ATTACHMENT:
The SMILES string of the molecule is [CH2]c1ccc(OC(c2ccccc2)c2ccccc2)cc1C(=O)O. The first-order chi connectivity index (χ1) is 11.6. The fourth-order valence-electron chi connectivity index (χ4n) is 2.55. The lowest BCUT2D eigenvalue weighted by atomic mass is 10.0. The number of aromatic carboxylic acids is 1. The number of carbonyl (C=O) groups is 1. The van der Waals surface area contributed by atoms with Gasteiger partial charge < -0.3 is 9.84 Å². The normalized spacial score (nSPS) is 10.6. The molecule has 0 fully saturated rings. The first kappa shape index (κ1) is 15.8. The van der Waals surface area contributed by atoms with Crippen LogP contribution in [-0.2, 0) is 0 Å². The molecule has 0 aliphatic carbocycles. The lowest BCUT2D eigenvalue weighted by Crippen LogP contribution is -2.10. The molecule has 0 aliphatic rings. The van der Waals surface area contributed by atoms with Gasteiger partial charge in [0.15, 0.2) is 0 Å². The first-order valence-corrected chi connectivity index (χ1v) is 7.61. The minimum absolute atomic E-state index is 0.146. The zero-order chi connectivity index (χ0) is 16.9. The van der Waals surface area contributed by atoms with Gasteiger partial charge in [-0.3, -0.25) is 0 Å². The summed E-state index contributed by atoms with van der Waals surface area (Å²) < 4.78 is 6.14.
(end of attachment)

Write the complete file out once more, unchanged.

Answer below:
The SMILES string of the molecule is [CH2]c1ccc(OC(c2ccccc2)c2ccccc2)cc1C(=O)O. The first-order chi connectivity index (χ1) is 11.6. The fourth-order valence-electron chi connectivity index (χ4n) is 2.55. The lowest BCUT2D eigenvalue weighted by atomic mass is 10.0. The number of aromatic carboxylic acids is 1. The number of carbonyl (C=O) groups is 1. The van der Waals surface area contributed by atoms with Gasteiger partial charge < -0.3 is 9.84 Å². The normalized spacial score (nSPS) is 10.6. The molecule has 0 fully saturated rings. The first kappa shape index (κ1) is 15.8. The van der Waals surface area contributed by atoms with Crippen LogP contribution in [-0.2, 0) is 0 Å². The molecule has 0 aliphatic carbocycles. The lowest BCUT2D eigenvalue weighted by Crippen LogP contribution is -2.10. The molecule has 0 aliphatic rings. The van der Waals surface area contributed by atoms with Gasteiger partial charge in [0.15, 0.2) is 0 Å². The first-order valence-corrected chi connectivity index (χ1v) is 7.61. The minimum absolute atomic E-state index is 0.146. The zero-order chi connectivity index (χ0) is 16.9. The van der Waals surface area contributed by atoms with Gasteiger partial charge in [-0.3, -0.25) is 0 Å². The summed E-state index contributed by atoms with van der Waals surface area (Å²) < 4.78 is 6.14.